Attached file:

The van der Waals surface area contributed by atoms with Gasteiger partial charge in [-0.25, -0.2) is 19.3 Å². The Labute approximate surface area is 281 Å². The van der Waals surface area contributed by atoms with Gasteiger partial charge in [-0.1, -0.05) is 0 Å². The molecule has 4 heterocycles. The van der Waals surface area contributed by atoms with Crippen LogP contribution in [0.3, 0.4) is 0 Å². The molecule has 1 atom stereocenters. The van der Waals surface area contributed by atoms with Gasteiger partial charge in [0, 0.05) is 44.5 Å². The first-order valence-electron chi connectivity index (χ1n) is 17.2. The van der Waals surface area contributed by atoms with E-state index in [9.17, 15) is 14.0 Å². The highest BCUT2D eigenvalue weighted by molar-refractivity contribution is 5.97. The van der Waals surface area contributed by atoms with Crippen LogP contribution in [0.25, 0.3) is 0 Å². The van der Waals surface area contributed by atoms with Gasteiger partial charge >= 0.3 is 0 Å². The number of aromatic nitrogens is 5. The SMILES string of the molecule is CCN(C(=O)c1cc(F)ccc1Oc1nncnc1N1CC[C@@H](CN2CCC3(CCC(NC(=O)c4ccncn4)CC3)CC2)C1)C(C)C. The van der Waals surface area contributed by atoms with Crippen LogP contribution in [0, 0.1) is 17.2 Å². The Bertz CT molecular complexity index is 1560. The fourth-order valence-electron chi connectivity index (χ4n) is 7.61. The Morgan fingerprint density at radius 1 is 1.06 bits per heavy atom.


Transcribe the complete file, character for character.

The van der Waals surface area contributed by atoms with Gasteiger partial charge in [-0.25, -0.2) is 19.3 Å². The Labute approximate surface area is 281 Å². The van der Waals surface area contributed by atoms with Gasteiger partial charge in [-0.1, -0.05) is 0 Å². The molecule has 4 heterocycles. The van der Waals surface area contributed by atoms with Crippen LogP contribution in [0.3, 0.4) is 0 Å². The molecule has 1 atom stereocenters. The van der Waals surface area contributed by atoms with Gasteiger partial charge in [0, 0.05) is 44.5 Å². The first-order valence-electron chi connectivity index (χ1n) is 17.2. The van der Waals surface area contributed by atoms with E-state index in [9.17, 15) is 14.0 Å². The highest BCUT2D eigenvalue weighted by molar-refractivity contribution is 5.97. The van der Waals surface area contributed by atoms with Crippen LogP contribution in [0.25, 0.3) is 0 Å². The van der Waals surface area contributed by atoms with Gasteiger partial charge >= 0.3 is 0 Å². The number of aromatic nitrogens is 5. The SMILES string of the molecule is CCN(C(=O)c1cc(F)ccc1Oc1nncnc1N1CC[C@@H](CN2CCC3(CCC(NC(=O)c4ccncn4)CC3)CC2)C1)C(C)C. The van der Waals surface area contributed by atoms with Crippen LogP contribution in [0, 0.1) is 17.2 Å². The Bertz CT molecular complexity index is 1560. The fourth-order valence-electron chi connectivity index (χ4n) is 7.61. The Morgan fingerprint density at radius 1 is 1.06 bits per heavy atom.